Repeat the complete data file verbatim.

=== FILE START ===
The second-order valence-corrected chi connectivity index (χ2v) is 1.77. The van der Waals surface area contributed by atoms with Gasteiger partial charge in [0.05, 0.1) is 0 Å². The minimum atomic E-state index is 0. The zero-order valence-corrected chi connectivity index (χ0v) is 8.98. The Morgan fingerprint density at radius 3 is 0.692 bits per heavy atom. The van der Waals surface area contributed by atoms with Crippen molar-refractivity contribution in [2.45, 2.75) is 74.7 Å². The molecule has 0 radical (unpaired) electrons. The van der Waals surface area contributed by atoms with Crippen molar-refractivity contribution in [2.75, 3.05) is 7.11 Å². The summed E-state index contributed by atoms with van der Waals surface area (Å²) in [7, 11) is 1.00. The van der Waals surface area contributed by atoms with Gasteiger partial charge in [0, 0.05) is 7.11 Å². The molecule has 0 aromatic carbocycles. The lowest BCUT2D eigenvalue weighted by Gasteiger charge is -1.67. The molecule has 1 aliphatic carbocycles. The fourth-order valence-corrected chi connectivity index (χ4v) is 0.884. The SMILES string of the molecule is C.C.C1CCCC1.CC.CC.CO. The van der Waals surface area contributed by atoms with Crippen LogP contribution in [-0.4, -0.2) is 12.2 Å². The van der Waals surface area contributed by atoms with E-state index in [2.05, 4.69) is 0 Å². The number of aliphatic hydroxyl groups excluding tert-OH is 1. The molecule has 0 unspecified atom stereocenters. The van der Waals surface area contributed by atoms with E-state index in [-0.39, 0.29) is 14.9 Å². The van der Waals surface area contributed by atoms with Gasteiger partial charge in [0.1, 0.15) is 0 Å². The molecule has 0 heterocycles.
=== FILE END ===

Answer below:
The second-order valence-corrected chi connectivity index (χ2v) is 1.77. The van der Waals surface area contributed by atoms with Gasteiger partial charge in [0.05, 0.1) is 0 Å². The minimum atomic E-state index is 0. The zero-order valence-corrected chi connectivity index (χ0v) is 8.98. The Morgan fingerprint density at radius 3 is 0.692 bits per heavy atom. The van der Waals surface area contributed by atoms with Crippen molar-refractivity contribution in [2.45, 2.75) is 74.7 Å². The molecule has 0 radical (unpaired) electrons. The van der Waals surface area contributed by atoms with Crippen molar-refractivity contribution in [2.75, 3.05) is 7.11 Å². The summed E-state index contributed by atoms with van der Waals surface area (Å²) in [7, 11) is 1.00. The van der Waals surface area contributed by atoms with Gasteiger partial charge in [0, 0.05) is 7.11 Å². The molecule has 0 aromatic carbocycles. The lowest BCUT2D eigenvalue weighted by Gasteiger charge is -1.67. The molecule has 1 aliphatic carbocycles. The fourth-order valence-corrected chi connectivity index (χ4v) is 0.884. The SMILES string of the molecule is C.C.C1CCCC1.CC.CC.CO. The van der Waals surface area contributed by atoms with Crippen LogP contribution in [-0.4, -0.2) is 12.2 Å². The van der Waals surface area contributed by atoms with E-state index in [2.05, 4.69) is 0 Å². The number of aliphatic hydroxyl groups excluding tert-OH is 1. The molecule has 0 unspecified atom stereocenters. The van der Waals surface area contributed by atoms with E-state index in [-0.39, 0.29) is 14.9 Å². The van der Waals surface area contributed by atoms with Gasteiger partial charge in [0.1, 0.15) is 0 Å². The molecule has 0 heterocycles.